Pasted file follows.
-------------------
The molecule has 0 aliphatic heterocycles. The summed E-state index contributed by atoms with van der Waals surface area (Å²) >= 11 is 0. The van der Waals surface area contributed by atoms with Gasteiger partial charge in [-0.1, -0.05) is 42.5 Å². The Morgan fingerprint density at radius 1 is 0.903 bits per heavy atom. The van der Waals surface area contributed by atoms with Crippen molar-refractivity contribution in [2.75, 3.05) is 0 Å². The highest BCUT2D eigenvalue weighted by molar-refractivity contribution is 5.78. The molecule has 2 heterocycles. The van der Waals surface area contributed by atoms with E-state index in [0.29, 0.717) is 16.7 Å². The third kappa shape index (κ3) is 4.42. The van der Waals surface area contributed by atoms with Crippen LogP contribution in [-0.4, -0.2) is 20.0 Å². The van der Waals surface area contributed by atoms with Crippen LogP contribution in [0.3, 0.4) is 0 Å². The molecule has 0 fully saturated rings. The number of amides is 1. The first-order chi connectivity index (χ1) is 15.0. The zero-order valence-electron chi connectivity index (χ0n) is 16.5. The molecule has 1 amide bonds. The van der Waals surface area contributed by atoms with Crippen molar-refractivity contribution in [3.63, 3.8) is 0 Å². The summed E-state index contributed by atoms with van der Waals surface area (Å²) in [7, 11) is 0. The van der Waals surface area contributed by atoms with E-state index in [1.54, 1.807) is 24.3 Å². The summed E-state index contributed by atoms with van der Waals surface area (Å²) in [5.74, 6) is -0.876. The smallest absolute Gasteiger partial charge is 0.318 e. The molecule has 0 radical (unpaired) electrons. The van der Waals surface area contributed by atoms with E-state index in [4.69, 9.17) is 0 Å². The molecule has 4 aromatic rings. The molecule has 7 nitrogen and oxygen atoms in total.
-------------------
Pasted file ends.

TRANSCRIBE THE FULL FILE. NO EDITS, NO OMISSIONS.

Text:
The molecule has 0 aliphatic heterocycles. The summed E-state index contributed by atoms with van der Waals surface area (Å²) >= 11 is 0. The van der Waals surface area contributed by atoms with Gasteiger partial charge in [-0.1, -0.05) is 42.5 Å². The Morgan fingerprint density at radius 1 is 0.903 bits per heavy atom. The van der Waals surface area contributed by atoms with Crippen molar-refractivity contribution in [2.75, 3.05) is 0 Å². The highest BCUT2D eigenvalue weighted by molar-refractivity contribution is 5.78. The molecule has 2 heterocycles. The van der Waals surface area contributed by atoms with E-state index in [0.29, 0.717) is 16.7 Å². The third kappa shape index (κ3) is 4.42. The van der Waals surface area contributed by atoms with Crippen LogP contribution in [-0.4, -0.2) is 20.0 Å². The van der Waals surface area contributed by atoms with Crippen LogP contribution in [0.3, 0.4) is 0 Å². The molecule has 0 fully saturated rings. The number of amides is 1. The first-order chi connectivity index (χ1) is 15.0. The zero-order valence-electron chi connectivity index (χ0n) is 16.5. The molecule has 1 amide bonds. The van der Waals surface area contributed by atoms with Crippen molar-refractivity contribution in [3.63, 3.8) is 0 Å². The summed E-state index contributed by atoms with van der Waals surface area (Å²) in [7, 11) is 0. The van der Waals surface area contributed by atoms with E-state index in [1.54, 1.807) is 24.3 Å². The summed E-state index contributed by atoms with van der Waals surface area (Å²) in [5.74, 6) is -0.876. The smallest absolute Gasteiger partial charge is 0.318 e. The molecule has 0 radical (unpaired) electrons. The van der Waals surface area contributed by atoms with E-state index in [4.69, 9.17) is 0 Å². The molecule has 4 aromatic rings. The molecule has 7 nitrogen and oxygen atoms in total.